Pilau is pronounced as many ways as it is spelled. I've seen one spelling of pileau, many of purloo, and pilaf. It is featured in many historic cookbooks with several variations of ingredients: chicken seems primary, as do tomato and smoked pork, such as bacon or fatback. This tomato pilau also is called red rice, depending on the region.

Here is a recipe from "Two Hundred Years of Charleston Cooking," which is a recipe of William Deas, Mrs. Rhett's butler, and is made the same way as the okra pilau but without okra, and using salt pork.

We used this recipe in our book, "Mastering the Art of Southern Cooking." Traditionally Carolina Gold rice, a medium grain, was used, but when it was no longer produced abundantly, many people substituted a short grain rice such as arborio rice.

We find that long-grain rice such as basmati or jasmine also works fine with this recipe. So anything goes.

Tomato Pilau (aka Red Rice)

Serves 4


5 slices salt pork, diced

1 small onion, chopped

2 cups canned tomatoes

1?2 to 1 cup water or chicken stock or broth, divided


Freshly ground black pepper

1 cup raw rice

3 tablespoons butter


Rinse the salt pork, add to a skillet with the onion, and fry until brown. Add the tomatoes, cut them with scissors, and cook over low heat for 10 minutes. Add 1/2 cup water or stock and season with salt and pepper to taste. Stir in the rice, cover tightly, and let the pilau cook slowly, about 12 minutes more, until all the liquid is absorbed, adding the remaining liquid if the rice does not seem cooked. Just before serving, stir in the butter.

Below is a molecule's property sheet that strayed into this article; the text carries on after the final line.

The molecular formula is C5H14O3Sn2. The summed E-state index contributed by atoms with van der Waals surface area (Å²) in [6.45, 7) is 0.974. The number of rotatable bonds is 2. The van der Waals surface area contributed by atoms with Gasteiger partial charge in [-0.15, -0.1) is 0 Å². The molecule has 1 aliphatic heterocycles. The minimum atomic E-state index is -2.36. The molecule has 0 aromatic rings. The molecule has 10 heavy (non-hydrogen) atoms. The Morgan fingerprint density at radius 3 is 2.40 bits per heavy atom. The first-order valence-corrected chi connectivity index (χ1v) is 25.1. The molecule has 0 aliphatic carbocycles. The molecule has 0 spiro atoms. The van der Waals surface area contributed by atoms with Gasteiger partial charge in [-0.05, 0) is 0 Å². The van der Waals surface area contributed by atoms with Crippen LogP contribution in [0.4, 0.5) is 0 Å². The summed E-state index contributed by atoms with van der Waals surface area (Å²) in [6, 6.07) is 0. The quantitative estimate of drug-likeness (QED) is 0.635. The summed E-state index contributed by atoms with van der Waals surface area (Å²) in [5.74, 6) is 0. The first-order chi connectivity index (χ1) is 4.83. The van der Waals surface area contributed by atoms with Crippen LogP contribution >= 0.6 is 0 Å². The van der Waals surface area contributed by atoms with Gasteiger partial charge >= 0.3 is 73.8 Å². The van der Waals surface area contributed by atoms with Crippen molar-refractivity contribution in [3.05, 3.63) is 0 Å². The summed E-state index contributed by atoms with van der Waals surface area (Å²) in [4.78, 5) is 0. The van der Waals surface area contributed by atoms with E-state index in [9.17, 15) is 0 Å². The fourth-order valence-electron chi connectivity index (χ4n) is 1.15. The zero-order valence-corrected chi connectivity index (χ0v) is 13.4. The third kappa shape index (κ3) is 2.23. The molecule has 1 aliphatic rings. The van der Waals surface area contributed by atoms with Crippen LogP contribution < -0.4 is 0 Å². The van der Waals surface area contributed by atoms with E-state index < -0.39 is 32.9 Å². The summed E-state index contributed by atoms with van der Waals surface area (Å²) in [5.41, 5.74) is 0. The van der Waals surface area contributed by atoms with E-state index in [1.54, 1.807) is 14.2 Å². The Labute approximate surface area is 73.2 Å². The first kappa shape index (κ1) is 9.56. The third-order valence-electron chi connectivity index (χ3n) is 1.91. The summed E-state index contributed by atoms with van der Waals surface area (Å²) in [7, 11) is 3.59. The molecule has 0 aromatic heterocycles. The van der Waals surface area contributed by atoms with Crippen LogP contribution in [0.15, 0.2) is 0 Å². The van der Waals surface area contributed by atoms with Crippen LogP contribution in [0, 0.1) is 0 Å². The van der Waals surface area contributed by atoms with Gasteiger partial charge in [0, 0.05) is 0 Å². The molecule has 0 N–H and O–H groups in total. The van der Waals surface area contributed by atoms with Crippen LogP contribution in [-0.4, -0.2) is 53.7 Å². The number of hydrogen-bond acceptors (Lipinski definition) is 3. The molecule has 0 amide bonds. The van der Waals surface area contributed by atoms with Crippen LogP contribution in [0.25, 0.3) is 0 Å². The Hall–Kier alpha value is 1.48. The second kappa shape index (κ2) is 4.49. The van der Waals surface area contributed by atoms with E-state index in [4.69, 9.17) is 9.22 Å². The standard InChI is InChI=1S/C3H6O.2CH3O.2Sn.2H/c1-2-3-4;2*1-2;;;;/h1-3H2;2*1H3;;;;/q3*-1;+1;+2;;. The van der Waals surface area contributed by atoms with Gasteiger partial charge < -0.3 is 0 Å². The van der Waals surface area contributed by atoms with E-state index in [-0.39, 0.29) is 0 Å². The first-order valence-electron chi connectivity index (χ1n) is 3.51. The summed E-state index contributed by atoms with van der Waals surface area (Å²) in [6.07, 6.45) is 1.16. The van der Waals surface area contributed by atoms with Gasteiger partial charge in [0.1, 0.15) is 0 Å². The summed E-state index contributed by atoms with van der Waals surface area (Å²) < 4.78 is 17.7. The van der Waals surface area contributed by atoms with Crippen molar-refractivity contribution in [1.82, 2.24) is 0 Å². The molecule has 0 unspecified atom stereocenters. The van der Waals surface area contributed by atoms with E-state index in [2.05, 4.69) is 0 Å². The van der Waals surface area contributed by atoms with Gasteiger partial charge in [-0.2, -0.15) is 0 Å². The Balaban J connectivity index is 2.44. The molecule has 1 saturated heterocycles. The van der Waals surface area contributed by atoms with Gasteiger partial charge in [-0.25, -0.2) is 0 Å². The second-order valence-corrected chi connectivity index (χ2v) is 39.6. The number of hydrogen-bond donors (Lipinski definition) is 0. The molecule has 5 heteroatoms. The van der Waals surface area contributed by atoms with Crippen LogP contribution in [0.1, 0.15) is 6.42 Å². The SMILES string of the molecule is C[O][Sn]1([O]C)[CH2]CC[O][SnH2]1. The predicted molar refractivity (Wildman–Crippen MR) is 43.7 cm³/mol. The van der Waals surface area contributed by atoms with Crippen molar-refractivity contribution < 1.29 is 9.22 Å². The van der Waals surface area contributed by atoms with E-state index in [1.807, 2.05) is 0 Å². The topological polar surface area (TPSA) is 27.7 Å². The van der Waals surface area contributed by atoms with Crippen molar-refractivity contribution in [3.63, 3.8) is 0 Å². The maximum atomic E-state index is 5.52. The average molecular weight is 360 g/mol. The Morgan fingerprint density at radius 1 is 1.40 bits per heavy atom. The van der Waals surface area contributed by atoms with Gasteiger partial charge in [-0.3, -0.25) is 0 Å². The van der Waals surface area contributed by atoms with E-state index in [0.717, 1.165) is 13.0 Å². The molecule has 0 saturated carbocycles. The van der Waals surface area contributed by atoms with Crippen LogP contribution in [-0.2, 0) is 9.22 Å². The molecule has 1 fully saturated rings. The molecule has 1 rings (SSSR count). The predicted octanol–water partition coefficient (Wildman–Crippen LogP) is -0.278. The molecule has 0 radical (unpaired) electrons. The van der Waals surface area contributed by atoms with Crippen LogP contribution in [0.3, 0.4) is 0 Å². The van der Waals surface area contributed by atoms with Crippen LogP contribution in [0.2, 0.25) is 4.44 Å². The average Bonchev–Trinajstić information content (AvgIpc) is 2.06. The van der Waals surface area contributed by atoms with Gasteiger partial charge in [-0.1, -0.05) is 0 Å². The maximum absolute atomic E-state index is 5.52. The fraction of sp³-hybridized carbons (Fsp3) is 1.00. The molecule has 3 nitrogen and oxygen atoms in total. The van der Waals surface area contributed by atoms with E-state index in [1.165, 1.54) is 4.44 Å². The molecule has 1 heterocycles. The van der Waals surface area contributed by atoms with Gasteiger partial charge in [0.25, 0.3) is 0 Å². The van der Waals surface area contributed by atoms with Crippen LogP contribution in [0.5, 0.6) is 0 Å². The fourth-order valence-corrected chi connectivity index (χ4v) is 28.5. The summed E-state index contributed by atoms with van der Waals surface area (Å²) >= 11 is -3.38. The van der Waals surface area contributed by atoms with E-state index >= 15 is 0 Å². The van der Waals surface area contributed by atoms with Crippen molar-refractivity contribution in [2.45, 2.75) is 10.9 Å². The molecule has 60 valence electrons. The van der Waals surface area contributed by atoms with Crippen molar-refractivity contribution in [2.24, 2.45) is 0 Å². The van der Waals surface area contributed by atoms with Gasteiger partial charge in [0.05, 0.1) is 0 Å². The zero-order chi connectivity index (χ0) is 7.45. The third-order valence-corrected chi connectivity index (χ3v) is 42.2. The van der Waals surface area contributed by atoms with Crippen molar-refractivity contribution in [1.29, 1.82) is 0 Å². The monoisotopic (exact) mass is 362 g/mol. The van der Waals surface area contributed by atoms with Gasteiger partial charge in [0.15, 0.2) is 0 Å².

Terry Thompson's Red Rice or Pilau: Terry Thompson was one of those students of mine who far exceeded me in skill. Living in Louisiana, she arrived at Rich's Cooking School with a bottle of Tabasco in her apron pocket and used it whenever I wasn't looking.

In her book "Taste of the South," the recipe calls for a chopped medium green bell pepper and 4 chopped green onions, along with poultry stock rather than water.

She adds bay leaf, basil, black pepper, oregano, salt and Tabasco, of course, along with the tomato, discarding the bay leaf before serving.

Nathalie Dupree is the author of 13 cookbooks, most recently the James Beard award-winning "Mastering the Art of Southern Cooking." She lives in Charleston and may be reached through Nathaliedupree.com